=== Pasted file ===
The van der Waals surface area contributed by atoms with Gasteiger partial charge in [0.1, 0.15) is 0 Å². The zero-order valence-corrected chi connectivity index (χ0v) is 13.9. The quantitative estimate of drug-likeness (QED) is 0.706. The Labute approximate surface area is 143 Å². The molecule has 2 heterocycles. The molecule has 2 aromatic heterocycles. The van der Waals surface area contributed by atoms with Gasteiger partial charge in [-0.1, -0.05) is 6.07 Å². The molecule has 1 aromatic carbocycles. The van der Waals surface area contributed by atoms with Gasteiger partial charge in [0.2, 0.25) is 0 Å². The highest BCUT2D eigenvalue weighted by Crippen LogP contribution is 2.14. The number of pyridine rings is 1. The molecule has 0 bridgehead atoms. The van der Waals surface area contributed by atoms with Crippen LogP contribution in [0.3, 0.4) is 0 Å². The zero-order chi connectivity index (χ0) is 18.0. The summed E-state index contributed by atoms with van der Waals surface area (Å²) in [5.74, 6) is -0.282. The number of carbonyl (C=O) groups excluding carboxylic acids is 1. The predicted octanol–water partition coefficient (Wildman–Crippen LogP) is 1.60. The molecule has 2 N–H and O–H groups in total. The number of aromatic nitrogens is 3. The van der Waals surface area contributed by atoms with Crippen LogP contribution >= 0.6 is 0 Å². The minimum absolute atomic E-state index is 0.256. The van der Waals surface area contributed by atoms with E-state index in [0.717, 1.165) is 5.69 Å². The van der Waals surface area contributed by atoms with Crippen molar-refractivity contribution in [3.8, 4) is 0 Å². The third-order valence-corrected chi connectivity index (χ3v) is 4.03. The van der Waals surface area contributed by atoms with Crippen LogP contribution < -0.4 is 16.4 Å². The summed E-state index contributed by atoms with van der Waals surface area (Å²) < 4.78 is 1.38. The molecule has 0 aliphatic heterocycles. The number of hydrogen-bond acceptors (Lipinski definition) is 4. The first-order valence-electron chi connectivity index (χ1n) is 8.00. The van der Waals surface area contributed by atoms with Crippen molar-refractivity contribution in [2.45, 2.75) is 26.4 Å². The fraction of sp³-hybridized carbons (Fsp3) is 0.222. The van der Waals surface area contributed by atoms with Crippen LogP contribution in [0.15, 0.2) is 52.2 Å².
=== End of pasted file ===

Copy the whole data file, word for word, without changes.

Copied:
The van der Waals surface area contributed by atoms with Gasteiger partial charge in [0.1, 0.15) is 0 Å². The zero-order valence-corrected chi connectivity index (χ0v) is 13.9. The quantitative estimate of drug-likeness (QED) is 0.706. The Labute approximate surface area is 143 Å². The molecule has 2 heterocycles. The molecule has 2 aromatic heterocycles. The van der Waals surface area contributed by atoms with Gasteiger partial charge in [-0.1, -0.05) is 6.07 Å². The molecule has 1 aromatic carbocycles. The van der Waals surface area contributed by atoms with Gasteiger partial charge in [0.2, 0.25) is 0 Å². The highest BCUT2D eigenvalue weighted by Crippen LogP contribution is 2.14. The number of pyridine rings is 1. The molecule has 0 bridgehead atoms. The van der Waals surface area contributed by atoms with Crippen LogP contribution in [0.3, 0.4) is 0 Å². The zero-order chi connectivity index (χ0) is 18.0. The summed E-state index contributed by atoms with van der Waals surface area (Å²) in [5.74, 6) is -0.282. The number of carbonyl (C=O) groups excluding carboxylic acids is 1. The predicted octanol–water partition coefficient (Wildman–Crippen LogP) is 1.60. The molecule has 2 N–H and O–H groups in total. The number of aromatic nitrogens is 3. The van der Waals surface area contributed by atoms with Crippen LogP contribution >= 0.6 is 0 Å². The minimum absolute atomic E-state index is 0.256. The van der Waals surface area contributed by atoms with E-state index in [0.717, 1.165) is 5.69 Å². The van der Waals surface area contributed by atoms with Crippen molar-refractivity contribution in [3.8, 4) is 0 Å². The third-order valence-corrected chi connectivity index (χ3v) is 4.03. The van der Waals surface area contributed by atoms with Crippen LogP contribution < -0.4 is 16.4 Å². The summed E-state index contributed by atoms with van der Waals surface area (Å²) < 4.78 is 1.38. The molecule has 0 aliphatic heterocycles. The number of hydrogen-bond acceptors (Lipinski definition) is 4. The first-order valence-electron chi connectivity index (χ1n) is 8.00. The van der Waals surface area contributed by atoms with Crippen molar-refractivity contribution in [2.45, 2.75) is 26.4 Å². The fraction of sp³-hybridized carbons (Fsp3) is 0.222. The van der Waals surface area contributed by atoms with Crippen LogP contribution in [0.15, 0.2) is 52.2 Å².